The Orange Lilly "O"

The Orange Lilly "O"

Saturday, 14 May 2011

LONDONDERRY ON THE BANKS OF THE FOYLE

Londonderry on the Banks of the Foyle

Oh I know a wee spot, 'tis a place of great fame
And it lies to the North, now I'll tell you it's name
'Tis my own little birthplace, and it's on Ulster soil
Sure they call it Londonderry on the banks of the Foyle

Now I courted a wee girl, her age was nineteen
She was the fairest lassie that ever you've seen
For her cheeks were like roses and her hair waved in coil
And she came from Londonderry on the banks of the Foyle

By those banks I have roamed, in the dear days gone by
With my dear girl I strolled, not a tear, not a sigh
Her fair charms without equal, from the Erne to the Moyle
Oh, sweet maid from Londonderry on the banks of the Foyle

But now cruel misfortune drove me from my home
'Twas my fate in deep sorrow to sail o'er the foam
And now from dark strangers, in grief I recoil
While I pine for Londonderry on the banks of the Foyle

Oh, mind when I left her, for to cross o'er the sea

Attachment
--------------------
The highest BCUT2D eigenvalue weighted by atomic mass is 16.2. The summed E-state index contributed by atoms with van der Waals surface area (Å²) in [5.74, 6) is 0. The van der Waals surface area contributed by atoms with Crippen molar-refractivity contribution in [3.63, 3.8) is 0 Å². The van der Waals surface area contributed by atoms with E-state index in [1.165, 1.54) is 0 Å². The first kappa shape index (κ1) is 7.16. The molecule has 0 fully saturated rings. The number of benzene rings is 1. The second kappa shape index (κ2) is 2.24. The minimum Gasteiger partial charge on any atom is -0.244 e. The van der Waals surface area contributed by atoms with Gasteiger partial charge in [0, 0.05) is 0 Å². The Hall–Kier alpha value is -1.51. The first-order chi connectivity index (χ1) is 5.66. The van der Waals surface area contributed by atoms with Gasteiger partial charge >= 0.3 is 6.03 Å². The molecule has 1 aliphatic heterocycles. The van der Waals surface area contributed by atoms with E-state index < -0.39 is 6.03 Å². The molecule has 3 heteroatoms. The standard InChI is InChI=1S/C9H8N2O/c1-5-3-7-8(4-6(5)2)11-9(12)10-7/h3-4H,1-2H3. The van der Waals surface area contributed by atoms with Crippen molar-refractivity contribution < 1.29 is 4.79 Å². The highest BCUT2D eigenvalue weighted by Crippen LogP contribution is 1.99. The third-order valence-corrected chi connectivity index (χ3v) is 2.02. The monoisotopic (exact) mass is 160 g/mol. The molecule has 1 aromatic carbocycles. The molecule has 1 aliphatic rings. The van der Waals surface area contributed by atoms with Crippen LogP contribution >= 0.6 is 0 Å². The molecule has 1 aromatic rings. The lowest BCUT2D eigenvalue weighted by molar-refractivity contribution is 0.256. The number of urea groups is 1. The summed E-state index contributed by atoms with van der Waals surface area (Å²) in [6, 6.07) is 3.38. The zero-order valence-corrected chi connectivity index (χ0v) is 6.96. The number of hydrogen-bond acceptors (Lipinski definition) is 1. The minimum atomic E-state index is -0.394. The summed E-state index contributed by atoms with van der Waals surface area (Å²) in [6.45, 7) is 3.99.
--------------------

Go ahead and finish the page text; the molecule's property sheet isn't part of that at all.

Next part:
For to try and make a fortune, for Mary and me
How I cried when I left her, but my tears fell in toil
Far away from Londonderry on the banks of the Foyle

I was young, I was wild, like the rest of the boys
I had not many sorrows nor yet many joys
I worked hard for a living, all day I did toil
Far away from Londonderry on the banks of the Foyle

I was fearing that another had a place in her heart
And that from me my darling forever would part
That no more she would brighten with her sweet sunny smile
My dear home in Londonderry on the banks of the Foyle

For my true love was buxom, and a fine girl to see
That she won my affection, all my friends did agree
And I long for to wed her, on our own native soil
Though I'm far from dear Londonderry on the banks of the Foyle

But a wee bird came flying from over the sea
And he brought me a letter from my true love to see
Saying "Come home, my darling, to your native soil
And I'll wed you in Londonderry on the banks of the Foyle"

Now when I make a fortune, then to home I will go
To the dear land of my boyhood, to the sweet girl I know
I will build her a mansion, and no more need we toil
far away from Londonderry on the banks of the Foyle

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